Rounded Corners and Drop-Shadow Borders

Success! We have a good-looking rounded corner that works for both Firefox & IE (version 7 at least.) In digging for techniques, I found this nice index of possible rounded corner techniques at the CSS-Discuss mailing list site. If you are not already aware, CSS-Discuss is the premier mailing list if you are interested in leading-edge CSS information.

As the list is arranged in order from best to least browser support,  I decided to look through the ones at the top. One site name caught my eye… Roger Johansson’s  456 Berea St! I’ve found a lot of great resources there in the past, so that was my first, and last, stop. While the link on the CSS-Discuss page goes to an older version of the technique, it has been updated in the post, Transparent custom corners and borders, version 2. You may need to go back to the original post, and the one on customizing the graphics to help create your own. Thank you again, Roger!

This technique using JavaScript to adjust the DOM content of the document you want to add the borders to, thus not requiring heavy additional mark-up to the original document. I tried another technique earlier, that required adding additional <div>’s at the top & bottom where I wanted to the add the borders. It worked, but it wasn’t pretty! For this one, I simply have to reference the JavaScript file which is stored externally, add an additional CSS class to the <div> I want to have borders on, and add the CSS. Done! Well, almost. You do need to create the graphic used for the border. I think I spent more time on that than I did anything else! I’m not a graphic designer, so I don’t usually do ‘fancy stuff’ with graphics. So, it took me a couple tries to get what I wanted. I also am using the border technique a little differently than Roger shows.

In Roger’s examples, he is using a light background, so using the drop-shadow boder with transparency works nicely. However, in my case, the background is dark, so the drop-shadow style doesn’t work well, so I switched to an ‘internal shadow’, with a hard external border. This was important, as I had to add the background color to each corner of the graphic, otherwise the light background color would extend outside the box, squaring it off again. If it was a light color internal & external, this would not have been necessary. Here’s the two graphics I used:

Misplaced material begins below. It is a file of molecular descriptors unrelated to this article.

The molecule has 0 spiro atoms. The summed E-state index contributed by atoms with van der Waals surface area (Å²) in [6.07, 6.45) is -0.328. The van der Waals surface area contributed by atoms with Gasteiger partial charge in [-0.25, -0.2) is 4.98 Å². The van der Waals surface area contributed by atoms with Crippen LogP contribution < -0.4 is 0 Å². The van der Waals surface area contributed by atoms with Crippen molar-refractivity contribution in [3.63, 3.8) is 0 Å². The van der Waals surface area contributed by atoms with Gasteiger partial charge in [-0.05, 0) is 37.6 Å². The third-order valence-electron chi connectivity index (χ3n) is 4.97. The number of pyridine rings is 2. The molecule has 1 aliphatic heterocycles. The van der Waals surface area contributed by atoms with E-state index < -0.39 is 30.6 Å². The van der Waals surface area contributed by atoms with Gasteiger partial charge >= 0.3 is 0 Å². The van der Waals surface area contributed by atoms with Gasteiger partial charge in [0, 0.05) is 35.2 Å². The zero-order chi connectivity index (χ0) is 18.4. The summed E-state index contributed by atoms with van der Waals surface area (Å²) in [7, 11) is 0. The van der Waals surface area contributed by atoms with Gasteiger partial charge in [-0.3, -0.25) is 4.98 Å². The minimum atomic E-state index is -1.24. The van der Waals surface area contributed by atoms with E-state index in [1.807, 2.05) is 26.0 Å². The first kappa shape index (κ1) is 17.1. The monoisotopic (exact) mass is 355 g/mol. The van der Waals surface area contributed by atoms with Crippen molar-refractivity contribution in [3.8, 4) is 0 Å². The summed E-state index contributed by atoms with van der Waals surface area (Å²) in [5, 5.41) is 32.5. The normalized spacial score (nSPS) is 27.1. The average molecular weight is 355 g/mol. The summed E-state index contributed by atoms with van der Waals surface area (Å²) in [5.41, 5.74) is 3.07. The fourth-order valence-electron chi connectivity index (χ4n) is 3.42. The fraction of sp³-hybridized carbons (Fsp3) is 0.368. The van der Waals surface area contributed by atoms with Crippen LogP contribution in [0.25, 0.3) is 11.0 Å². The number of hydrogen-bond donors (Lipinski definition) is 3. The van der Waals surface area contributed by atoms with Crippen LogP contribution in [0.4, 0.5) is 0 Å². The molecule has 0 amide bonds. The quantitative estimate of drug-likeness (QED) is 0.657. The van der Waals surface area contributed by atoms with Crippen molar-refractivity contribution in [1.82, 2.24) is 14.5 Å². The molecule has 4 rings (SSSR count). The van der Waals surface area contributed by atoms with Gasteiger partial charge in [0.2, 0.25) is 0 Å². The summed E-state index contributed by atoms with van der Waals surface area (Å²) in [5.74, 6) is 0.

The Box

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The borders:

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After adjusting the CSS for the height and width of the corners of the box, and the width of the left & right sides of the borders, it worked like a charm. In case you are not familiar with it, this uses the ‘sliding doors’ technique–as described by Douglas Bowman at A List Apart (another good site to watch!)–to use only two graphics to get all the pieces you need for the corners, as well as the sides of the box. Here’s the result:

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And here it is in IE:

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You can only tell them apart by the tabs now. As you may guess, that’s the next place this technique will be applied!